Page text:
You probably haven’t heard much about the dangers of low blood pressure.
In Dr. H. Gilbert Welch’s book Overdiagnosed, he tells the story of a patient of his at the Department of Veterans Affairs (VA) in Vermont. Mr. Bailey was 82 and lived alone on a farm. He worked outdoors almost all day, every day, doing everything from rebuilding stone walls to clearing brush and shoveling snow. He was a healthy man with only a few minor health issues.
But Mr. Bailey ended up on a master list of VA patients with high blood pressure. His systolic blood pressure (the top number) was 160, which is considered high, although his diastolic pressure (the bottom number) was fine, running 70-90.
Seeing that Mr. Bailey was highlighted as someone with a high systolic blood pressure spurred Dr. Welch to start Mr. Bailey on a daily 25 milligram pill of hydrochlorothiazide, a diuretic that reduces the amount of fluid in the blood vessels, and thus lowers blood pressure. It worked. Mr. Bailey’s systolic blood pressure went down.
But then one day Mr. Bailey collapsed. He was working outside on a hot, humid day, got dehydrated, and his blood pressure got too low.
It turns out that when hypertension is moderate, the value of treatment is low, says Dr. Welch. The chance of “overdiagnosis” is high and the benefit is not worth the risk.
So Mr. Bailey decided to stop taking the pill to reduce his blood pressure.
Lower Blood Pressure May Not Work for Everyone
A study published in JAMA Internal Medicine last year found that older adults who had a systolic blood pressure of 128 or less had a higher level of mental decline than did those with a higher reading. And low blood pressure has been associated with other health issues: studies have found that lower blood pressure in seniors can cause or be related to declining kidney function.
Scientists aren’t certain why this is true, but basic physics helps answer the question. As we age, our blood vessels naturally stiffen and may narrow, and either or both of those features can increase blood pressure. If you don’t get enough blood pressure, your vital organs, such as the brain and kidneys, for example, may not get the oxygen they need.
Even in younger people, low blood pressure can be a problem. Anyone of any age who gets dehydrated (causing less “total fluid” in the blood vessels), may get dizzy and even faint.
But it can be confusing to know what’s right to do. Our healthcare system tends to treat blood pressure somewhat aggressively. Just last November, a study and editorial published in the New England Journal of Medicine suggested that a target systolic blood pressure of 120 may be smart.
The study, the Systolic Blood Pressure Intervention Trial (SPRINT), involved almost 1,000 people 50 or older with a systolic blood pressure of 130 to 180. But all the participants in the study already had at least one risk factor for heart disease, such as high cholesterol or smoking.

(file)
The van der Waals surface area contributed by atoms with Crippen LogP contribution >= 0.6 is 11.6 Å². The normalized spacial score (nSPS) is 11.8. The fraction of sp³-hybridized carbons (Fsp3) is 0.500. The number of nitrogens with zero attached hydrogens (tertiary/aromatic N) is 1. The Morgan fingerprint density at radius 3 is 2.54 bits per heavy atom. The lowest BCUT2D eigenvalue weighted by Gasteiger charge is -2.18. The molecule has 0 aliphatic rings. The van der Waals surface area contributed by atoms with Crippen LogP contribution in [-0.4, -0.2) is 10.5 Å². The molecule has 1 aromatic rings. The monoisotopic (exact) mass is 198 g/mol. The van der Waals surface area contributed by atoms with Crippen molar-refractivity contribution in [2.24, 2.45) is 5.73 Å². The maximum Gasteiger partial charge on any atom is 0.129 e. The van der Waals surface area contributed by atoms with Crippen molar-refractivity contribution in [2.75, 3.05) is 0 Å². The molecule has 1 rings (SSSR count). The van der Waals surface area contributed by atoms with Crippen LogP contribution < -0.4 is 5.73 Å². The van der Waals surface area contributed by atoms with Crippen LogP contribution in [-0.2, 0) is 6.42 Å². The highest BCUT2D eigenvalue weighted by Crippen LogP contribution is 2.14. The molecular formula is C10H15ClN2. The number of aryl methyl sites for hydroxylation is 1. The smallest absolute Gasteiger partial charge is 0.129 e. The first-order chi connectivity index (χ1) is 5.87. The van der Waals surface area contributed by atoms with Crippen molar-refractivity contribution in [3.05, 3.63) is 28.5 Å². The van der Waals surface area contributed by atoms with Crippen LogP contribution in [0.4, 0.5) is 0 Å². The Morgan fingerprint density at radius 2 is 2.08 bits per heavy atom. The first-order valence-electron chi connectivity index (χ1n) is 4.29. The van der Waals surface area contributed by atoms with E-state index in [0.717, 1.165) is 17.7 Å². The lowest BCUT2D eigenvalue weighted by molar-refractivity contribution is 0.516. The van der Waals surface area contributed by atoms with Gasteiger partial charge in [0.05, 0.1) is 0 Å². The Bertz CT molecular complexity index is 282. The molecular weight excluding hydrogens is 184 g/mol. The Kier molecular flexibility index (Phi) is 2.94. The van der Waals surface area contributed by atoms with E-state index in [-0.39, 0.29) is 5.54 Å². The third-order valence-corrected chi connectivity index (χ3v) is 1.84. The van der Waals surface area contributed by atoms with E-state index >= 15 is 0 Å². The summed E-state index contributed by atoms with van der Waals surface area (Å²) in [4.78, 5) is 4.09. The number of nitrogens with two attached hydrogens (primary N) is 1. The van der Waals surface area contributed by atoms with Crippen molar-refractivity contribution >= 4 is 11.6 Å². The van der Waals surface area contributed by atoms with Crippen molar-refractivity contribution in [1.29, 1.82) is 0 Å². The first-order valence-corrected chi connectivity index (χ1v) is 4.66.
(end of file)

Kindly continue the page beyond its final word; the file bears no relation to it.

Half were in a group aiming for a systolic blood pressure of 120 while the others were going for a blood pressure 140 or lower. All the participants were put on common blood pressure medications. After four years, the ones seeking the 120 systolic blood pressure had a 25 percent lower risk of stroke, heart attack and related problems, including death.
But the trial also showed that people trying for the lower systolic blood pressure number had a higher risk of fainting and reduced kidney function.
Most of those who got their blood pressure down near the 120 blood pressure target had to take three to five medications to do it, while those who were trying for 140 systolic only had to take an average of one medication. Some patients had to take several drugs to get their blood pressure down to the target, each with its own side effect.
By the way, guess how many different drugs are marketed in the U.S. to reduce high blood pressure? I took a quick look and counted 80, from Accupril to Ziac. On the positive side, patients and physicians have a wide range of options to choose from. On the other hand, pharmaceutical companies have a big investment in blood pressure management.
Drugs Are Not the Only Way to Achieve a Healthy Blood Pressure
Are there other steps you can take? Exercise moderately for at least 30 minutes five times a week; achieve a healthy weight; cut back on processed and other salty foods; eat plenty of fish, fresh fruits and vegetables; and limit your alcohol intake.
- Talk with your physician about how your unique combination of characteristics — age, family history, gender, any conditions such as diabetes or kidney disease, cardiac risk factors,smoking habits, stress and lifestyle — should inform your decision about aiming for a a particular target blood pressure.
- Don’t stop taking any prescribed medications, including any blood pressure medications, without talking with your physician first.
- If you faint or fall, are dizzy or light-headed, or feel confused or disoriented, or have any other troubling symptoms, contact your physician right away.